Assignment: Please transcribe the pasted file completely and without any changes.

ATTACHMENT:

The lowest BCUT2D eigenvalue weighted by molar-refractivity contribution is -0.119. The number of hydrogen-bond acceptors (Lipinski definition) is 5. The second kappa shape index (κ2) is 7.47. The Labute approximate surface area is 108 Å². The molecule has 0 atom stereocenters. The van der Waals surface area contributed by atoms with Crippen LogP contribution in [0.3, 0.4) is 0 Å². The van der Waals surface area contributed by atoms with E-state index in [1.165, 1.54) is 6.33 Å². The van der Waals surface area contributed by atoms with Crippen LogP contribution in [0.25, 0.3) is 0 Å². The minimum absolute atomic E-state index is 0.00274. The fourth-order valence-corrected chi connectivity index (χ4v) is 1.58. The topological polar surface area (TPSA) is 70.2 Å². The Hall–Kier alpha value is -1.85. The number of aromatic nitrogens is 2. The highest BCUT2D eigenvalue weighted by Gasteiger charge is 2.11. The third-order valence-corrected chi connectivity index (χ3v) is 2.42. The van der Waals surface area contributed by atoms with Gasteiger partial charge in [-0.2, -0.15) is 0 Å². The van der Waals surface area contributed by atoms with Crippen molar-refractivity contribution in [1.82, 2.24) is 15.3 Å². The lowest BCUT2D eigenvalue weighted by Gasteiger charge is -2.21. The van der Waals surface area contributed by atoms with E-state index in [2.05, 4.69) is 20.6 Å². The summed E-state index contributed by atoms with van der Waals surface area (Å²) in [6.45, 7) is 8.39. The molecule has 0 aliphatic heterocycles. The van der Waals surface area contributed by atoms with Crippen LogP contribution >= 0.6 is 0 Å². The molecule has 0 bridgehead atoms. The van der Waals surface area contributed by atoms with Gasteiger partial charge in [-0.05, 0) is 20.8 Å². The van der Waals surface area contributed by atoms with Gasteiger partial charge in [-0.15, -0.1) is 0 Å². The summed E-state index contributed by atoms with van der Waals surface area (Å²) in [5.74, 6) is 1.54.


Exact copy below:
The lowest BCUT2D eigenvalue weighted by molar-refractivity contribution is -0.119. The number of hydrogen-bond acceptors (Lipinski definition) is 5. The second kappa shape index (κ2) is 7.47. The Labute approximate surface area is 108 Å². The molecule has 0 atom stereocenters. The van der Waals surface area contributed by atoms with Crippen LogP contribution in [0.3, 0.4) is 0 Å². The van der Waals surface area contributed by atoms with E-state index in [1.165, 1.54) is 6.33 Å². The van der Waals surface area contributed by atoms with Crippen LogP contribution in [0.25, 0.3) is 0 Å². The minimum absolute atomic E-state index is 0.00274. The fourth-order valence-corrected chi connectivity index (χ4v) is 1.58. The topological polar surface area (TPSA) is 70.2 Å². The Hall–Kier alpha value is -1.85. The number of aromatic nitrogens is 2. The highest BCUT2D eigenvalue weighted by Gasteiger charge is 2.11. The third-order valence-corrected chi connectivity index (χ3v) is 2.42. The van der Waals surface area contributed by atoms with Gasteiger partial charge in [-0.2, -0.15) is 0 Å². The van der Waals surface area contributed by atoms with Crippen molar-refractivity contribution in [1.82, 2.24) is 15.3 Å². The lowest BCUT2D eigenvalue weighted by Gasteiger charge is -2.21. The van der Waals surface area contributed by atoms with E-state index in [2.05, 4.69) is 20.6 Å². The summed E-state index contributed by atoms with van der Waals surface area (Å²) in [6.45, 7) is 8.39. The molecule has 0 aliphatic heterocycles. The van der Waals surface area contributed by atoms with Crippen LogP contribution >= 0.6 is 0 Å². The molecule has 0 bridgehead atoms. The van der Waals surface area contributed by atoms with Gasteiger partial charge in [-0.05, 0) is 20.8 Å². The van der Waals surface area contributed by atoms with Gasteiger partial charge in [-0.15, -0.1) is 0 Å². The summed E-state index contributed by atoms with van der Waals surface area (Å²) in [5.74, 6) is 1.54.